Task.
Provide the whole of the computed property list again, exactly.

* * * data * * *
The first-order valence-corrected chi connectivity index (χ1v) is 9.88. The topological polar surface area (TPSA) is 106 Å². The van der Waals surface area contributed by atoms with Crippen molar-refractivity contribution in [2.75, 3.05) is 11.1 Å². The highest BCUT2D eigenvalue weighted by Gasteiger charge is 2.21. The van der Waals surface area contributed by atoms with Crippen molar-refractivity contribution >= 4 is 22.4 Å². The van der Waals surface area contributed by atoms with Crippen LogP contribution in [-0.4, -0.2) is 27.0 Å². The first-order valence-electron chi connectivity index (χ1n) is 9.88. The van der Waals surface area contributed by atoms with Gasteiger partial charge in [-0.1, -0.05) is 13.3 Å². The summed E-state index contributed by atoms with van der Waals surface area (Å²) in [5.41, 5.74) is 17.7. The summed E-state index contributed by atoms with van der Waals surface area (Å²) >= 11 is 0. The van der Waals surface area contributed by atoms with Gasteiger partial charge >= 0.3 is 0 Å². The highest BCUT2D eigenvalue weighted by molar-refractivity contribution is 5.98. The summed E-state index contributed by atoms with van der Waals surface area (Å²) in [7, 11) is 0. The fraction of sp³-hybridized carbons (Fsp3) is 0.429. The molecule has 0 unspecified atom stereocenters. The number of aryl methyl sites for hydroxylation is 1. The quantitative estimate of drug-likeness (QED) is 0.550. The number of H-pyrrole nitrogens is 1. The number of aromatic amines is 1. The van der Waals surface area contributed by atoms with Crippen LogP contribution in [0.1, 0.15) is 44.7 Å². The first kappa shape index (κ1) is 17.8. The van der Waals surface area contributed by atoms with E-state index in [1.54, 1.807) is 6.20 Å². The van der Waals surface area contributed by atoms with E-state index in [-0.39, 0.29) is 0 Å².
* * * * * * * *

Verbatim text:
The first-order valence-corrected chi connectivity index (χ1v) is 9.88. The topological polar surface area (TPSA) is 106 Å². The van der Waals surface area contributed by atoms with Crippen molar-refractivity contribution in [2.75, 3.05) is 11.1 Å². The highest BCUT2D eigenvalue weighted by Gasteiger charge is 2.21. The van der Waals surface area contributed by atoms with Crippen molar-refractivity contribution >= 4 is 22.4 Å². The van der Waals surface area contributed by atoms with Crippen LogP contribution in [-0.4, -0.2) is 27.0 Å². The first-order valence-electron chi connectivity index (χ1n) is 9.88. The van der Waals surface area contributed by atoms with Gasteiger partial charge in [-0.1, -0.05) is 13.3 Å². The summed E-state index contributed by atoms with van der Waals surface area (Å²) in [5.41, 5.74) is 17.7. The summed E-state index contributed by atoms with van der Waals surface area (Å²) >= 11 is 0. The van der Waals surface area contributed by atoms with Gasteiger partial charge >= 0.3 is 0 Å². The highest BCUT2D eigenvalue weighted by molar-refractivity contribution is 5.98. The summed E-state index contributed by atoms with van der Waals surface area (Å²) in [7, 11) is 0. The fraction of sp³-hybridized carbons (Fsp3) is 0.429. The molecule has 0 unspecified atom stereocenters. The number of aryl methyl sites for hydroxylation is 1. The quantitative estimate of drug-likeness (QED) is 0.550. The number of H-pyrrole nitrogens is 1. The number of aromatic amines is 1. The van der Waals surface area contributed by atoms with Crippen LogP contribution in [0.1, 0.15) is 44.7 Å². The first kappa shape index (κ1) is 17.8. The van der Waals surface area contributed by atoms with E-state index in [1.54, 1.807) is 6.20 Å². The van der Waals surface area contributed by atoms with E-state index in [-0.39, 0.29) is 0 Å².